It’s 5 p.m. I have had over 30 Slack conversations, 20 Facebook messages and 5 texts today. I walked to work with my headphones on, and will probably walk home with them on as well. San Francisco is mute. I don’t remember the last time I actually called someone besides my best friend. “Good Morning,” doesn’t happen for the nameless faces that pass me by everyday. Something has happened to me. I am not conversationally challenged. In our small world, when do you actually talk to someone, and why?
The last three Lyfts I have been in were SILENT. I looked around and people were on their cellphones checking the latest Instagram post. They didn’t even think about greeting me when I got into the car. To me, their faces were blank. I got no acknowledgment for being a fellow human, and it makes me feel like dirt. We are all in our own world, just like walking to work. I do remember a time where riding in private transportation was friendlier in groups. There are sometimes I get the chance to talk, and I relish in it. I am human again!
There are long ass lines in the grocery store on Sunday. It’s a shared experience, another way to connect with people. But, no, they don’t want to talk to you. They just want to get their groceries and GTFO. We don’t even complain to each other about the 15 person line we are in — just silence. Ironically, the security officer always says “Hi.” Maybe because I am smiling, or because I am female. But either way, I get some form of human interaction. It is lovely. When I go for a run, I pass the same lady who monitors the crosswalk in front of the school. She talks to me. She asks me how I am and makes a comment about the awful drivers in S.F. I adore her.
While I definitely have conversations with people in my office, there is a point in the day where everyone disconnects. It’s silent, and we keep our conversations to Slack. This is one of the only places that I find noncommunication acceptable. Get your work done, then be chatty. But life isn’t work. Life is comprised of people.
But what about when we do connect? When is the last time you actually got someone’s phone number? We as a San Francisco populace do not spend nearly as much time on text than we do on Facebook messenger. When we meet someone new, we are as judgmental as ever, putting their name into your search bar and immediately seeing how many friends we have in common. You can automatically vet people on the spot. “Oh no, you’re friends with my ex,” you think to yourself. As a result, you judge the book by it’s cover. Even with Facebook, most new friends are forgettable unless they communicate. If they do decide to talk, it will have to be on Facebook, of course.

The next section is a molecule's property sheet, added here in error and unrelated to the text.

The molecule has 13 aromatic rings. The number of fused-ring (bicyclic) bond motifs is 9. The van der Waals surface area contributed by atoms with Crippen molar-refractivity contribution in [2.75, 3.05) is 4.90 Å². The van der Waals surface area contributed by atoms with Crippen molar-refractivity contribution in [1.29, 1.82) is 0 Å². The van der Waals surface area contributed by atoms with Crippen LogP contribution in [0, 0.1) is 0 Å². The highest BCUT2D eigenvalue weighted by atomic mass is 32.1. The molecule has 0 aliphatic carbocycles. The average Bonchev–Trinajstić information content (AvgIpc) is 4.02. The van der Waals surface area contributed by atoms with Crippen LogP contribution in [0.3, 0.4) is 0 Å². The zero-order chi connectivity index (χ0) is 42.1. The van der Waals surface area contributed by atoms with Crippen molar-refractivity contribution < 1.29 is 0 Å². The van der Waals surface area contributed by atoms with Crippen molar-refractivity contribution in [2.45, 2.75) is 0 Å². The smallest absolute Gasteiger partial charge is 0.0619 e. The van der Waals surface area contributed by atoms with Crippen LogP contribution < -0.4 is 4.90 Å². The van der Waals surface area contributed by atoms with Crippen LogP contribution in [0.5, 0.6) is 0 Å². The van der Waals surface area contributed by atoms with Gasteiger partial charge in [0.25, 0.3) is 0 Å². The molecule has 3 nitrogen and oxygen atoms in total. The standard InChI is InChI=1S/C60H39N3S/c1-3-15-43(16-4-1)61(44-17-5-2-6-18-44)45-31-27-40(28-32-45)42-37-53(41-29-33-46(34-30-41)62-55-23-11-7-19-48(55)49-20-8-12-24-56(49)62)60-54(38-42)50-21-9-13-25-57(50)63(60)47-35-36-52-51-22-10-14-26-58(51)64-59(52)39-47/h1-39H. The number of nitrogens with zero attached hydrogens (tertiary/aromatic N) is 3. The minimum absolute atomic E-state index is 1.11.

But I do something different. When I find a new friend, I take a selfie with them and send it via text message. The text will read, “Hey X, It’s Melissa. We are at Y.” So now they know who I am, believe that they actually met me and are informed of where. Maybe then you can trace back through the four whiskey and Cokes you drank back to the moment you met the person. Or maybe not. But Facebook isn’t the future of keeping your cellphone safe from strangers and minimizing your ability to communicate.
I am sure you have heard it a million times before, but Snapchat is the future. My friend exclusively uses Snapchat to communicate with her friends. She even connects with guys through Snapchat. “Add me on Snapchat,” she says as she rolls her eyes. She explained it to me very clearly. She can connect on Snapchat, and if she doesn’t want to continue talking to them, she can remove that person. There is no history of their conversation, and no further thought about it. For the self-guarded communicator, she is brilliant.
She is also incredibly rare, with her exotic look, beautiful eyes and golden skin. I am not sure how, but she gets hit on by men who actually want her number. While I am incredibly impressed by this phenomenon, it is by definition a rare occurrence. Communicating with strangers on a Friday night feels like a middle school dance. Men don’t have the courage to actually talk to women, and many women are not interested in “picking up” men. As a result, we cut out another opportunity to communicate. We stick to our group, minimizing the potential of more communication.
I am a natural extrovert. I am happy to be around people and communicate. The technology and attitude of San Francisco is starting to get to me. It really feels like everyone is having a bad day, except me. Group mentality here is strong. I’ve written about it before. We dress the same, go to the same places and have similar jobs. As I noticed recently, we are also not talking to each other. It is creeping up on me like a rain cloud. I do not want to be the girl who creates her world through text communication. I will not bow down. I cannot let this get to me.
After I finish a call with my Mom, I take off my headphones and walk home from work. I smile, say excuse me and sometimes blurt out “Good evening.” God I am such a dork. But I am a nice dork, one who will keep reaching out, even when the S.F. world goes silent.
With a background in journalism, Melissa Eisenberg has been working in the tech industry for eight years, currently leading the SF FashTech community.